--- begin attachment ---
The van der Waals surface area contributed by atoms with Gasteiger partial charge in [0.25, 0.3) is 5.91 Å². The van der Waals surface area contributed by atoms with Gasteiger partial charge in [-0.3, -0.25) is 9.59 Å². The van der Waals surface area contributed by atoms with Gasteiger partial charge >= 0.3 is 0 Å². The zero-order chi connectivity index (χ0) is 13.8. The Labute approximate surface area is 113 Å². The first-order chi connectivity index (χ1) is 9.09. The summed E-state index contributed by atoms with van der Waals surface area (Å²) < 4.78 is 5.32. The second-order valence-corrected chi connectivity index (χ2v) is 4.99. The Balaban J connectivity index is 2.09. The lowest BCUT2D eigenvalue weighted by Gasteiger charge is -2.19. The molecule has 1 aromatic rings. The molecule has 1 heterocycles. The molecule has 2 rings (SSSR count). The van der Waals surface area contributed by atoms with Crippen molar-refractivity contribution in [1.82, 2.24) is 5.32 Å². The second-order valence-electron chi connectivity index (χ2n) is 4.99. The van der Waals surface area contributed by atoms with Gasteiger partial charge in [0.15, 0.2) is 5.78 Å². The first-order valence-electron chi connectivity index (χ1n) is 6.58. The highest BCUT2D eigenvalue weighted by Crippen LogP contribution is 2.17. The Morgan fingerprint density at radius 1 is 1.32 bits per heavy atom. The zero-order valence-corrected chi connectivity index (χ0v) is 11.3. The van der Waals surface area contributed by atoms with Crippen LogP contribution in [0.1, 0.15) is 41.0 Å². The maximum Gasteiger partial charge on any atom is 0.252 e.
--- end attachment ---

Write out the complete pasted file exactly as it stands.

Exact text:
The van der Waals surface area contributed by atoms with Gasteiger partial charge in [0.25, 0.3) is 5.91 Å². The van der Waals surface area contributed by atoms with Gasteiger partial charge in [-0.3, -0.25) is 9.59 Å². The van der Waals surface area contributed by atoms with Gasteiger partial charge >= 0.3 is 0 Å². The zero-order chi connectivity index (χ0) is 13.8. The Labute approximate surface area is 113 Å². The first-order chi connectivity index (χ1) is 9.09. The summed E-state index contributed by atoms with van der Waals surface area (Å²) < 4.78 is 5.32. The second-order valence-corrected chi connectivity index (χ2v) is 4.99. The Balaban J connectivity index is 2.09. The lowest BCUT2D eigenvalue weighted by Gasteiger charge is -2.19. The molecule has 1 aromatic rings. The molecule has 1 heterocycles. The molecule has 2 rings (SSSR count). The van der Waals surface area contributed by atoms with Crippen molar-refractivity contribution in [1.82, 2.24) is 5.32 Å². The second-order valence-electron chi connectivity index (χ2n) is 4.99. The van der Waals surface area contributed by atoms with Gasteiger partial charge in [0.15, 0.2) is 5.78 Å². The first-order valence-electron chi connectivity index (χ1n) is 6.58. The highest BCUT2D eigenvalue weighted by Crippen LogP contribution is 2.17. The Morgan fingerprint density at radius 1 is 1.32 bits per heavy atom. The zero-order valence-corrected chi connectivity index (χ0v) is 11.3. The van der Waals surface area contributed by atoms with Crippen LogP contribution in [0.1, 0.15) is 41.0 Å². The maximum Gasteiger partial charge on any atom is 0.252 e.